You'd think the $16 trillion boost in business revenue from Sen. Bernie Sanders' single-payer health insurance plan would get more love from conservatives. The potential windfall over the next decade would be 10 times larger than the Trump tax cut.
Yet a new conservative white paper attacking Medicare for All because of its substantial cost to taxpayers failed to even mention that corporate profits could rise exponentially under the plan. How? By eliminating all company payments for private health insurance.
Nor did the Koch brothers-funded Mercatus Center paper mention the $5 trillion boost in household income under Sanders' version of single payer. That's how much out-of-pocket spending would go down in a government-only plan without deductibles, coinsurance and co-payments.
There will be no such windfalls, of course. All of that revenue would have to be collected in taxes to finance Medicare for All, or M4A. But another truth, one that conservative single-payer opponents don't want you to know, is that it would pay for nearly 80% of its costs.
A recent Kaiser Family Foundation poll revealed 59% of Americans now support M4A. That's a big increase from 2010 when the Affordable Care Act passed. Back then, most Americans were happy with the health insurance they had. They didn't trust the government to take over full financing of healthcare.
In 2010, the main concern for those who saw universal health coverage as a basic human right was getting everybody insured. Massachusetts had proven that well-functioning individual insurance markets, coupled with an expanded Medicaid system, could fill the gaps in the nation's unique employer-based system.
There have been two significant changes in the political landscape since passage of the ACA. First, many Americans have become dissatisfied with their employer-provided health insurance. The shift toward high-deductible plans, which expose people to healthcare's exorbitant prices, put healthcare back in the kitchen table conversation.
Second, the Trump administration has worked feverishly to undermine the individual insurance markets set up by the ACA. By getting rid of mandates, short-changing insurers and, most recently, bringing back skimpy short-term plans, insurers in some states saw rates rise sharply. States that expanded Medicaid, on the other hand, are finally seeing rates stabilize and, in some cases, even go down.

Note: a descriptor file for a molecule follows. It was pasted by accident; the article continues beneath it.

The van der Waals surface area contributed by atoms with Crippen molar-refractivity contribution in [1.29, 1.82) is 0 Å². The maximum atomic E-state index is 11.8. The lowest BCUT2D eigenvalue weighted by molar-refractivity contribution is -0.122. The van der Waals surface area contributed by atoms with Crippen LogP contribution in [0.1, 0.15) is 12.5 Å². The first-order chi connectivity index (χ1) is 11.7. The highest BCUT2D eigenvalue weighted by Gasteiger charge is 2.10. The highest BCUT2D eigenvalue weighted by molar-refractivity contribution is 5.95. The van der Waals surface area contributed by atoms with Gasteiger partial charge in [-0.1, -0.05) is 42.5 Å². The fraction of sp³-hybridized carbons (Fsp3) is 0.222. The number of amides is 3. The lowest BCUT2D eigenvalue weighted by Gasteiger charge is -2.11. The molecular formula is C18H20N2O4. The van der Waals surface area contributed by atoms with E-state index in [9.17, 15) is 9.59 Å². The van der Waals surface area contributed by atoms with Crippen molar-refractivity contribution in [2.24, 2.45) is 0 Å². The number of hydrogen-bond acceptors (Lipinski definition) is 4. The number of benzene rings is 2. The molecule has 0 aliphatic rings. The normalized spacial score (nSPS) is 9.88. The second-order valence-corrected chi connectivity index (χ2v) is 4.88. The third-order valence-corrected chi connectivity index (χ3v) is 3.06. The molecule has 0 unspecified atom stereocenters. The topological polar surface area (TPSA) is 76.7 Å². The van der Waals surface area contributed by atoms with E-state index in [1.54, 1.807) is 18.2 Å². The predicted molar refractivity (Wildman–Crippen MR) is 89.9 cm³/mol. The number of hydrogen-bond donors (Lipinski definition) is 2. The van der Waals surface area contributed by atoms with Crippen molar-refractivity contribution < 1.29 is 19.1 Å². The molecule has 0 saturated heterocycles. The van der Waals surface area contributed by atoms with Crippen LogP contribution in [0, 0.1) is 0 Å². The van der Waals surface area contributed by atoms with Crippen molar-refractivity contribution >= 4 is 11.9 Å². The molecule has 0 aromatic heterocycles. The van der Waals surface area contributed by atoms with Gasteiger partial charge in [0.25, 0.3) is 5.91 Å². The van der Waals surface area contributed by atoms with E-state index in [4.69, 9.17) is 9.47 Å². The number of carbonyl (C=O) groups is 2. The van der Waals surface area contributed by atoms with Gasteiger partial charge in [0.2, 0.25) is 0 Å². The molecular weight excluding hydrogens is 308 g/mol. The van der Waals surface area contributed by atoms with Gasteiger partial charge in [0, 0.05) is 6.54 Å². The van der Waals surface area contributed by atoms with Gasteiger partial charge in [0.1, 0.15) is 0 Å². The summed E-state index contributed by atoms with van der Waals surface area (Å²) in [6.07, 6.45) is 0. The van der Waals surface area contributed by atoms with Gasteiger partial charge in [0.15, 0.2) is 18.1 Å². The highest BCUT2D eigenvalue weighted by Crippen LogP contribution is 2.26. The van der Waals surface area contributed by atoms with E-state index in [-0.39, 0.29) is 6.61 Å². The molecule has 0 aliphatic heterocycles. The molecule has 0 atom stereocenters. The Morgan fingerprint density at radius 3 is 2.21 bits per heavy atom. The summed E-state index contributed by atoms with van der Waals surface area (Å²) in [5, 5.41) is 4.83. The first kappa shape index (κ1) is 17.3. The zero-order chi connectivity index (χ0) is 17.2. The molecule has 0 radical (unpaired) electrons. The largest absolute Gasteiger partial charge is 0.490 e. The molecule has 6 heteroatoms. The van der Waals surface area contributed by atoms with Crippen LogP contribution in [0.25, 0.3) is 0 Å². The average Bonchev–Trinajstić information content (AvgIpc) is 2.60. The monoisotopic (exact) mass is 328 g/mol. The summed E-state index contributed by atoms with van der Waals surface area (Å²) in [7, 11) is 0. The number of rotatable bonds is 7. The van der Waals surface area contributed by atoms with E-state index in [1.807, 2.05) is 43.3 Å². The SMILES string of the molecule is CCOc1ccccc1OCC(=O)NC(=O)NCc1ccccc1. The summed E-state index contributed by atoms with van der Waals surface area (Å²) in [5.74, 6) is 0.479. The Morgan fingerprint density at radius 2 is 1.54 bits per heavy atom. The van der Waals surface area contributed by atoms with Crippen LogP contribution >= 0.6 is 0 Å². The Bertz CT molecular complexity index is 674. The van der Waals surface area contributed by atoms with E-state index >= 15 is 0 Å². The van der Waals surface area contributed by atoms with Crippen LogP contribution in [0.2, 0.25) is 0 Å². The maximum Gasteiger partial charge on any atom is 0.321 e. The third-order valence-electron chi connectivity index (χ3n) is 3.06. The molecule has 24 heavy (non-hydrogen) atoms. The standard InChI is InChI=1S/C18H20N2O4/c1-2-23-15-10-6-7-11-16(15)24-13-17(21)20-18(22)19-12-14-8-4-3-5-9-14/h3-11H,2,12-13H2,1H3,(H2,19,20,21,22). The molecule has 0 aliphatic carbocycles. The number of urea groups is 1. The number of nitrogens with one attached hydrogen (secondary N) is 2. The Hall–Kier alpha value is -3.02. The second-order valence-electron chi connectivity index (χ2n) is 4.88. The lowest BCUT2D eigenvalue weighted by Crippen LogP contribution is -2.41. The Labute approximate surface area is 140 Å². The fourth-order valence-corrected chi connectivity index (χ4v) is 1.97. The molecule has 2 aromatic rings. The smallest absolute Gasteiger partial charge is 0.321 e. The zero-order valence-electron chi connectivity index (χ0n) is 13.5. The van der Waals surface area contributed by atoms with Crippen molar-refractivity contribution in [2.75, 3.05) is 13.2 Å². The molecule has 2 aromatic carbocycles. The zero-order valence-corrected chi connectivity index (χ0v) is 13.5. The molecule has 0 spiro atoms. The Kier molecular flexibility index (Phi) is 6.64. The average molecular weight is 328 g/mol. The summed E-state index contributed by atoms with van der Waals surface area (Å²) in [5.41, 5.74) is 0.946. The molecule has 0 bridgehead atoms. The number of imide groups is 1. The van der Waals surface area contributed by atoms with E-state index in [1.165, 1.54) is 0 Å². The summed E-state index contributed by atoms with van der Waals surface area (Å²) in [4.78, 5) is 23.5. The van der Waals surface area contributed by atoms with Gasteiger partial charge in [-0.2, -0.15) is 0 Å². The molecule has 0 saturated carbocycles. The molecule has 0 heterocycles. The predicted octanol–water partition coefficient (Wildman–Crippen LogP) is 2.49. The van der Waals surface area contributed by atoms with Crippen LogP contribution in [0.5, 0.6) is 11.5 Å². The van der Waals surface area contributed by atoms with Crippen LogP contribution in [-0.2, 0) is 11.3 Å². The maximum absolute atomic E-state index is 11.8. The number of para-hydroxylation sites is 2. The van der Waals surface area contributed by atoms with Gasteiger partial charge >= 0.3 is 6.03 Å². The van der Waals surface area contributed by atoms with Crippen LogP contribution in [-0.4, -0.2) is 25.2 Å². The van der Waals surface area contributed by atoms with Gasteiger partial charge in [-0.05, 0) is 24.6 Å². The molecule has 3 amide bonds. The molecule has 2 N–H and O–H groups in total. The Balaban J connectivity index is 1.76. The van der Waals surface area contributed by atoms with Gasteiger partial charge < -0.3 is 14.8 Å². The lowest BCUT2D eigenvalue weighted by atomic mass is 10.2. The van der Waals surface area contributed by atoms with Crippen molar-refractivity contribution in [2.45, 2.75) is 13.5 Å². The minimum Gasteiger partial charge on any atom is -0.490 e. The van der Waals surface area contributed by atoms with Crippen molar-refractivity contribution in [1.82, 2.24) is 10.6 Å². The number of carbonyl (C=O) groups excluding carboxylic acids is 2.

As I predicted last September, the Trump administration's actions have reinvigorated the single-payer movement. A new House caucus backing Sanders' legislation already has 66 members. Its ranks will grow larger in the next Congress.
But they still face some daunting math. Single-payer advocates have yet to find a politically viable way to recapture most of the money already paid by businesses and individuals for healthcare. When Colorado put the issue before voters, it failed by a wide margin. A similar effort in Vermont collapsed.
The spending side is more promising. The Mercatus analysis, which focused exclusively on spending, offset the savings in the Sanders bill (from lower drug and administration costs and forcing providers to accept Medicare reimbursement rates) with higher utilization by the newly insured. Its projected annual growth rate over the next decade was a shade under 6%, no different than current Congressional Budget Office estimates.
But the CBO has been wrong before. In the past half decade, healthcare spending growth averaged a percentage point less than projections. Healthcare's share of GDP under President Barack Obama was relatively stable. But lately, it's been showing signs of growing again. Given the Republican tax bill's evisceration of the tax base, a crisis in Medicare and Medicaid funding is getting closer.
To be relevant when that crisis hits, single-payer advocates need to articulate how their plan will be paid for. To generate broad-based political support, they will need to show that provider rates will be adequate; that insurers can have a role in the system (think Medicare Advantage); and that the public's legitimate fear of change can be assuaged.
It's a tall order. M4A advocates still have a lot of homework to do.